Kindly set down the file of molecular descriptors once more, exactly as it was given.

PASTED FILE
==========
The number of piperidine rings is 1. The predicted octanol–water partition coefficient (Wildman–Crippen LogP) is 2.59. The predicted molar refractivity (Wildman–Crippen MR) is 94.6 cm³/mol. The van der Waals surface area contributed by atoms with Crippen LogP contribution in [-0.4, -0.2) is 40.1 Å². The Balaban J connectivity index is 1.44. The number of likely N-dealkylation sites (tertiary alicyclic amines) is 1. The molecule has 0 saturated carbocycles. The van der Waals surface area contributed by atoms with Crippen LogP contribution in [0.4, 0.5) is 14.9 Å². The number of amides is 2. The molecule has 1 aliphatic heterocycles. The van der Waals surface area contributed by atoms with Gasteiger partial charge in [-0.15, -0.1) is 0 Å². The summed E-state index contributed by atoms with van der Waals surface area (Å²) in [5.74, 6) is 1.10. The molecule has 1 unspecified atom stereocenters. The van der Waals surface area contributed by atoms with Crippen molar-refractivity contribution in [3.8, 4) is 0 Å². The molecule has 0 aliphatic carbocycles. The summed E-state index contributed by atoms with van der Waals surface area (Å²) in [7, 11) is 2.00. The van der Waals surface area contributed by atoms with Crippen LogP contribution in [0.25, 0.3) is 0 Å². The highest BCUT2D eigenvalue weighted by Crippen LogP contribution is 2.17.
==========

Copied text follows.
The number of piperidine rings is 1. The predicted octanol–water partition coefficient (Wildman–Crippen LogP) is 2.59. The predicted molar refractivity (Wildman–Crippen MR) is 94.6 cm³/mol. The van der Waals surface area contributed by atoms with Crippen LogP contribution in [-0.4, -0.2) is 40.1 Å². The Balaban J connectivity index is 1.44. The number of likely N-dealkylation sites (tertiary alicyclic amines) is 1. The molecule has 0 saturated carbocycles. The van der Waals surface area contributed by atoms with Crippen LogP contribution in [0.4, 0.5) is 14.9 Å². The number of amides is 2. The molecule has 1 aliphatic heterocycles. The van der Waals surface area contributed by atoms with Gasteiger partial charge in [-0.15, -0.1) is 0 Å². The summed E-state index contributed by atoms with van der Waals surface area (Å²) in [5.74, 6) is 1.10. The molecule has 1 unspecified atom stereocenters. The van der Waals surface area contributed by atoms with Crippen molar-refractivity contribution in [3.8, 4) is 0 Å². The molecule has 0 aliphatic carbocycles. The summed E-state index contributed by atoms with van der Waals surface area (Å²) in [7, 11) is 2.00. The van der Waals surface area contributed by atoms with Crippen LogP contribution in [0.25, 0.3) is 0 Å². The highest BCUT2D eigenvalue weighted by Crippen LogP contribution is 2.17.